"I expressed my disappointment with the way that Papua New Guinea has been voting at the United Nations in recent years," the ambassador said. "Their record was more favorable to Israel five or six years ago, but recently they have been voting with the Non-Aligned Movement against Israel on all the UN resolutions concerning the Middle East," he added.
Established in 1961, the Non-Aligned Movement has become the main forum representing the interests of the developing world. Today, there are 113 members from Africa, Asia, Europe, Latin America and the Caribbean. Together, they form an influential bloc in the international arena, given that there is a total of 189 member states in the UN.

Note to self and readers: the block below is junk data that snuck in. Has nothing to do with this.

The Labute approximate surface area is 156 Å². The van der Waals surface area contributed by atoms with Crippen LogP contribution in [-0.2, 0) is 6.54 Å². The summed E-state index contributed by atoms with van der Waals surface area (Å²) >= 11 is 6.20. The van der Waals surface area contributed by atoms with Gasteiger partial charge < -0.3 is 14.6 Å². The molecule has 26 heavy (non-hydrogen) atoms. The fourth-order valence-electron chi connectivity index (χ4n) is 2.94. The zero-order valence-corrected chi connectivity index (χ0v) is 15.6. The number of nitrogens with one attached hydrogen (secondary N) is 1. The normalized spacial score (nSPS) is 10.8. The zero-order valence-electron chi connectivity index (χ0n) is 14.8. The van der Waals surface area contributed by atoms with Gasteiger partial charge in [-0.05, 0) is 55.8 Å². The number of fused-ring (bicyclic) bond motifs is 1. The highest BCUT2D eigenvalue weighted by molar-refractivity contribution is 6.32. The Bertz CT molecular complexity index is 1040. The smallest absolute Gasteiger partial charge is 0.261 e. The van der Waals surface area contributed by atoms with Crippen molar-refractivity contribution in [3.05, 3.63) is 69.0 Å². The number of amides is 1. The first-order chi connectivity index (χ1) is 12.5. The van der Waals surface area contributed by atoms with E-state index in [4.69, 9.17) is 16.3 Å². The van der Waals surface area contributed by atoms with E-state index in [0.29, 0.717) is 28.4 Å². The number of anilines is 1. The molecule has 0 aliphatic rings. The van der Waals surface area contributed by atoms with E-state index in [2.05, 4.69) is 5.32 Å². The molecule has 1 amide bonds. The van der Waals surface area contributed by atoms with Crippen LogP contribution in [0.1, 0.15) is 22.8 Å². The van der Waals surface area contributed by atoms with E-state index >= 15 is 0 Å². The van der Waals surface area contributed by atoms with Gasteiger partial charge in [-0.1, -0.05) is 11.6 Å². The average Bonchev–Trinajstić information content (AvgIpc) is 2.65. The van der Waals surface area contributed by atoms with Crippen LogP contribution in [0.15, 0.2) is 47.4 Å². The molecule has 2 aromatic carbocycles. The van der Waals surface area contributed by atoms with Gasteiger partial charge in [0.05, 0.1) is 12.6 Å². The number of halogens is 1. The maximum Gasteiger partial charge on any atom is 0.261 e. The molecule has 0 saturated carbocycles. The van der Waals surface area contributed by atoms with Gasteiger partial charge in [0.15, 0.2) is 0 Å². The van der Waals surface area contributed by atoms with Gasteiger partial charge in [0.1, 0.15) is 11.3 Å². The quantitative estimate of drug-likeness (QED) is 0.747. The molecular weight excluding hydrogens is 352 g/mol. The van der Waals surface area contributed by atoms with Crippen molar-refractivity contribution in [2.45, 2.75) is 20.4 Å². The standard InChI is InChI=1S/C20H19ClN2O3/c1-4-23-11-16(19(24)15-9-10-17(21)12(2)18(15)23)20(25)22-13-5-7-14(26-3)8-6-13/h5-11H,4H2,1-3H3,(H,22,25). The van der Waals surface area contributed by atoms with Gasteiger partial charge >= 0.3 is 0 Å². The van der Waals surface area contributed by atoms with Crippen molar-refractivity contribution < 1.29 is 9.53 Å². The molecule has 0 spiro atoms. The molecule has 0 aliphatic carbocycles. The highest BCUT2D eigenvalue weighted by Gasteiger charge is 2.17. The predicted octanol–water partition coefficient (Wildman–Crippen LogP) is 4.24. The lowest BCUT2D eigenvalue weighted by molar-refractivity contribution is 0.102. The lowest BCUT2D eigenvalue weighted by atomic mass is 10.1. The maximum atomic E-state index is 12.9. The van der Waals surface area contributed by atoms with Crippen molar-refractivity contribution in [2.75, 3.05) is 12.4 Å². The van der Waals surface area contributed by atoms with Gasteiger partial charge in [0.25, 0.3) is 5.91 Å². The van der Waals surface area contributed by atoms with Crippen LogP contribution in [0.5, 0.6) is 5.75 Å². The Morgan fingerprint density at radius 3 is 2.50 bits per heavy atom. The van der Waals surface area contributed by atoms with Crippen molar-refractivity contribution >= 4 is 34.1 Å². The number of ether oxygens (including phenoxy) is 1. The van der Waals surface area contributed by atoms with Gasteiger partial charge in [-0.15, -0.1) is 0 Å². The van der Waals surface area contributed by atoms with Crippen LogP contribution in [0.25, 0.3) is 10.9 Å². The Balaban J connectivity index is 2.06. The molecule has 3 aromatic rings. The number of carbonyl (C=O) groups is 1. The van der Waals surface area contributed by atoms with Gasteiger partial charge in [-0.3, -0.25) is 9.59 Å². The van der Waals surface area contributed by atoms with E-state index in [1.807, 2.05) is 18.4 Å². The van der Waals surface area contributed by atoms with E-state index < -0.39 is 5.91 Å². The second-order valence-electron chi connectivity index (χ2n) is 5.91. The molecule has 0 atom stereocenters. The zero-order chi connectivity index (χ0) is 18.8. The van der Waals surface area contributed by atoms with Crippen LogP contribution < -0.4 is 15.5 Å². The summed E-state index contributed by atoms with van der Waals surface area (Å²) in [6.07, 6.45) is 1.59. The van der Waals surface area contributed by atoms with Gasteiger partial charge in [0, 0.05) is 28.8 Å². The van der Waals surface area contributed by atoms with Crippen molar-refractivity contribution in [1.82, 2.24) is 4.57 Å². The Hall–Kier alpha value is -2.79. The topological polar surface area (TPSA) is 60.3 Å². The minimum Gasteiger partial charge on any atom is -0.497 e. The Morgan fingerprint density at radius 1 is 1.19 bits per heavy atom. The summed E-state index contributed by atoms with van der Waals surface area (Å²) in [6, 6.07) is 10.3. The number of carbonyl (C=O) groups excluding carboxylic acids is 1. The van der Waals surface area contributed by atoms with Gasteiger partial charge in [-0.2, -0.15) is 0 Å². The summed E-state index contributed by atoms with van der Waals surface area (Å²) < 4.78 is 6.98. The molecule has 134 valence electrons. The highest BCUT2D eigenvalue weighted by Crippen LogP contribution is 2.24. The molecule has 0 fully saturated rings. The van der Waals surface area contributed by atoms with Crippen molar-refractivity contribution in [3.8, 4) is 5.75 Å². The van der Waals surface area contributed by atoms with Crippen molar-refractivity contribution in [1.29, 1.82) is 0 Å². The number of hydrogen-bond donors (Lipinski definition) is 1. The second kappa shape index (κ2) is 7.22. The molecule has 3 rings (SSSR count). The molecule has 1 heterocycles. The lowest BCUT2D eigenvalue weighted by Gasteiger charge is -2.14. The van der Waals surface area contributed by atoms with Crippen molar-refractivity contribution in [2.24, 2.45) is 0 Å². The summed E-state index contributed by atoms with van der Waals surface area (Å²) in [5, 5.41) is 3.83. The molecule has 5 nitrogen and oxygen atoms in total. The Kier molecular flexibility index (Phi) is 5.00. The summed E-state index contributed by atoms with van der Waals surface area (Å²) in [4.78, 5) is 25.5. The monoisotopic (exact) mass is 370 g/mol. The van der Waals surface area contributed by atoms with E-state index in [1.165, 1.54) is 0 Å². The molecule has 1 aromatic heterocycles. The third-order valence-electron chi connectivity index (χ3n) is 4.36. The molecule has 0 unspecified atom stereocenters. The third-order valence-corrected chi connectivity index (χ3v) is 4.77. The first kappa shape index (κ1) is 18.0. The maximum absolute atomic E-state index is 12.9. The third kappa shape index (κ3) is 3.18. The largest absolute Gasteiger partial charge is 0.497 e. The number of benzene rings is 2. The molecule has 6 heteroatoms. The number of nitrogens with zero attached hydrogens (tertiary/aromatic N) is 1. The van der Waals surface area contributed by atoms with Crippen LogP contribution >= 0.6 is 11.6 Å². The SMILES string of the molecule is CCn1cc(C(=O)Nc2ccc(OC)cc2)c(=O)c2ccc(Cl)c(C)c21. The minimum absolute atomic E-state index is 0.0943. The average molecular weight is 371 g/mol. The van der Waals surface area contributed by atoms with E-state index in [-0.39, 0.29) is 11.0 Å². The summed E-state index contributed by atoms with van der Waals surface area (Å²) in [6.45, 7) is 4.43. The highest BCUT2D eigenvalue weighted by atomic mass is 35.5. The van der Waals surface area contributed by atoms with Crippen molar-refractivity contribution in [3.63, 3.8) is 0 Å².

Although close links with New Zealand have prevented the Cook Islands from having representation in the UN, islanders derive a number of benefits from their free association, including New Zealand citizenship and the right to go and come at will from both New Zealand and Australia.
The same goes for foreigners like Israella and Eyal Korlender, who after five years are entitled to permanent-resident status in the Cook Islands, and thus, to the same benefits.
According to the Cook Islands Minister for Immigration, the Korlenders are the only Israelis, or Jews for that matter, to have settled on the island.
"I'm here because it's a safe and quiet country, and the people are nice and friendly," says Israella.
"I could see myself here for another 20, 30, 40 years. But, you never know where life will take you."
©Copyright 2001, Jerusalem Post